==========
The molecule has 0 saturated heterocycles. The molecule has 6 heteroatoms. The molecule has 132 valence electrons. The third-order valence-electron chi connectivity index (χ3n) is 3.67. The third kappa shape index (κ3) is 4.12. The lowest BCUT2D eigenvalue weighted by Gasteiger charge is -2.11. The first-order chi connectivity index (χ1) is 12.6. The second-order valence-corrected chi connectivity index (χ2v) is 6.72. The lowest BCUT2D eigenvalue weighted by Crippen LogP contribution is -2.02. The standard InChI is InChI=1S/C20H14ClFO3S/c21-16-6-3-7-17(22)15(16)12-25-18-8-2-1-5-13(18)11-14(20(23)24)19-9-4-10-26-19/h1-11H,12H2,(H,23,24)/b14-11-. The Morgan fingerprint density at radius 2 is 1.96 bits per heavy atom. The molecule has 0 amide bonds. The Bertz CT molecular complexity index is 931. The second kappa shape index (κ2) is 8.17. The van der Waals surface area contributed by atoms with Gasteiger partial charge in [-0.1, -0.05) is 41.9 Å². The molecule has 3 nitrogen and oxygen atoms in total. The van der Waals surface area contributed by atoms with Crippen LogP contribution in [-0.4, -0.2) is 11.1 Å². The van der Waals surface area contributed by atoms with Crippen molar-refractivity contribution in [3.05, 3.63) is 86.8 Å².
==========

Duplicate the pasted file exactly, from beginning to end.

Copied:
The molecule has 0 saturated heterocycles. The molecule has 6 heteroatoms. The molecule has 132 valence electrons. The third-order valence-electron chi connectivity index (χ3n) is 3.67. The third kappa shape index (κ3) is 4.12. The lowest BCUT2D eigenvalue weighted by Gasteiger charge is -2.11. The first-order chi connectivity index (χ1) is 12.6. The second-order valence-corrected chi connectivity index (χ2v) is 6.72. The lowest BCUT2D eigenvalue weighted by Crippen LogP contribution is -2.02. The standard InChI is InChI=1S/C20H14ClFO3S/c21-16-6-3-7-17(22)15(16)12-25-18-8-2-1-5-13(18)11-14(20(23)24)19-9-4-10-26-19/h1-11H,12H2,(H,23,24)/b14-11-. The Morgan fingerprint density at radius 2 is 1.96 bits per heavy atom. The molecule has 0 amide bonds. The Bertz CT molecular complexity index is 931. The second kappa shape index (κ2) is 8.17. The van der Waals surface area contributed by atoms with Gasteiger partial charge in [-0.1, -0.05) is 41.9 Å². The molecule has 3 nitrogen and oxygen atoms in total. The van der Waals surface area contributed by atoms with Crippen LogP contribution in [-0.4, -0.2) is 11.1 Å². The van der Waals surface area contributed by atoms with Crippen molar-refractivity contribution in [3.05, 3.63) is 86.8 Å².